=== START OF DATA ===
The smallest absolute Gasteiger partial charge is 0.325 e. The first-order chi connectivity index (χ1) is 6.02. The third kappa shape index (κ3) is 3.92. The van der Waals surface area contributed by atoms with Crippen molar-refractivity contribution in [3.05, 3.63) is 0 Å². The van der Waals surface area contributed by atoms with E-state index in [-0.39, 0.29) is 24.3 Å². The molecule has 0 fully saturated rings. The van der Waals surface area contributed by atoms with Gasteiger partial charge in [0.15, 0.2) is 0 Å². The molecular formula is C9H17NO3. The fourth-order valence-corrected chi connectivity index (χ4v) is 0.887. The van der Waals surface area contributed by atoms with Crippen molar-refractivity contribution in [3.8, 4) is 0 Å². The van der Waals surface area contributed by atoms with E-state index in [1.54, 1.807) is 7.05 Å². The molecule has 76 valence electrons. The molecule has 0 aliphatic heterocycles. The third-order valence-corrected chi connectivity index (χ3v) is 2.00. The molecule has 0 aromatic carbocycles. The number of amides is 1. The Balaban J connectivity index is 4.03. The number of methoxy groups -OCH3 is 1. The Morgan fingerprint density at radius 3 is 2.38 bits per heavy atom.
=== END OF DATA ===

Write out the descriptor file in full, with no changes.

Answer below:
The smallest absolute Gasteiger partial charge is 0.325 e. The first-order chi connectivity index (χ1) is 6.02. The third kappa shape index (κ3) is 3.92. The van der Waals surface area contributed by atoms with Crippen molar-refractivity contribution in [3.05, 3.63) is 0 Å². The van der Waals surface area contributed by atoms with E-state index in [-0.39, 0.29) is 24.3 Å². The molecule has 0 fully saturated rings. The van der Waals surface area contributed by atoms with Gasteiger partial charge in [0.15, 0.2) is 0 Å². The molecular formula is C9H17NO3. The fourth-order valence-corrected chi connectivity index (χ4v) is 0.887. The van der Waals surface area contributed by atoms with Crippen molar-refractivity contribution in [3.8, 4) is 0 Å². The van der Waals surface area contributed by atoms with E-state index in [1.54, 1.807) is 7.05 Å². The molecule has 76 valence electrons. The molecule has 0 aliphatic heterocycles. The third-order valence-corrected chi connectivity index (χ3v) is 2.00. The molecule has 0 aromatic carbocycles. The number of amides is 1. The Balaban J connectivity index is 4.03. The number of methoxy groups -OCH3 is 1. The Morgan fingerprint density at radius 3 is 2.38 bits per heavy atom.